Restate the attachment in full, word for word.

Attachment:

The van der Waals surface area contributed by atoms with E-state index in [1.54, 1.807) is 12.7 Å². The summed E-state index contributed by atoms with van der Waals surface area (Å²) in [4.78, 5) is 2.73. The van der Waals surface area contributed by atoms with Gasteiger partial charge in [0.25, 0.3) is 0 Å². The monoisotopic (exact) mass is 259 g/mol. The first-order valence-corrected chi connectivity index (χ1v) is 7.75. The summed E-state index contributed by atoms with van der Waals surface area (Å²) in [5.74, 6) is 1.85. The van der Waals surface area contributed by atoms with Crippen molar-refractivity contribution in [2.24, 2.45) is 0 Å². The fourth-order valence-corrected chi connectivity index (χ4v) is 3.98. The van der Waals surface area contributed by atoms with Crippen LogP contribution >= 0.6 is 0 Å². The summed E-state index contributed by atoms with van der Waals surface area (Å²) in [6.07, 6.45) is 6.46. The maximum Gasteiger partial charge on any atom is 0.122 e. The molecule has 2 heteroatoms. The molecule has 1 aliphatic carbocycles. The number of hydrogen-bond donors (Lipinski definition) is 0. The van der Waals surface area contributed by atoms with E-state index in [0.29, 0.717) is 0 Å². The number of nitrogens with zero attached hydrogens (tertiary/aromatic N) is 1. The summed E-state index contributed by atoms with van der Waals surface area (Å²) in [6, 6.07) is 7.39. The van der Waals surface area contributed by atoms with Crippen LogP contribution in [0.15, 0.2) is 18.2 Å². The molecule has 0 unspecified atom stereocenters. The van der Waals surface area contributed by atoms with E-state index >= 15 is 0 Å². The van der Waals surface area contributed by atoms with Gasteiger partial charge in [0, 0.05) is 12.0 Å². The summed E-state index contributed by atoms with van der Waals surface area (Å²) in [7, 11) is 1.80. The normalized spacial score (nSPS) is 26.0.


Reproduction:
The van der Waals surface area contributed by atoms with E-state index in [1.54, 1.807) is 12.7 Å². The summed E-state index contributed by atoms with van der Waals surface area (Å²) in [4.78, 5) is 2.73. The van der Waals surface area contributed by atoms with Gasteiger partial charge in [0.25, 0.3) is 0 Å². The monoisotopic (exact) mass is 259 g/mol. The first-order valence-corrected chi connectivity index (χ1v) is 7.75. The summed E-state index contributed by atoms with van der Waals surface area (Å²) in [5.74, 6) is 1.85. The van der Waals surface area contributed by atoms with Crippen molar-refractivity contribution in [2.24, 2.45) is 0 Å². The fourth-order valence-corrected chi connectivity index (χ4v) is 3.98. The van der Waals surface area contributed by atoms with Crippen LogP contribution >= 0.6 is 0 Å². The summed E-state index contributed by atoms with van der Waals surface area (Å²) in [6.07, 6.45) is 6.46. The maximum Gasteiger partial charge on any atom is 0.122 e. The molecule has 2 heteroatoms. The molecule has 1 aliphatic carbocycles. The number of hydrogen-bond donors (Lipinski definition) is 0. The van der Waals surface area contributed by atoms with E-state index in [0.29, 0.717) is 0 Å². The number of nitrogens with zero attached hydrogens (tertiary/aromatic N) is 1. The summed E-state index contributed by atoms with van der Waals surface area (Å²) in [6, 6.07) is 7.39. The van der Waals surface area contributed by atoms with Crippen LogP contribution in [0.15, 0.2) is 18.2 Å². The molecule has 0 unspecified atom stereocenters. The van der Waals surface area contributed by atoms with E-state index >= 15 is 0 Å². The van der Waals surface area contributed by atoms with Gasteiger partial charge in [0, 0.05) is 12.0 Å². The summed E-state index contributed by atoms with van der Waals surface area (Å²) in [7, 11) is 1.80. The normalized spacial score (nSPS) is 26.0.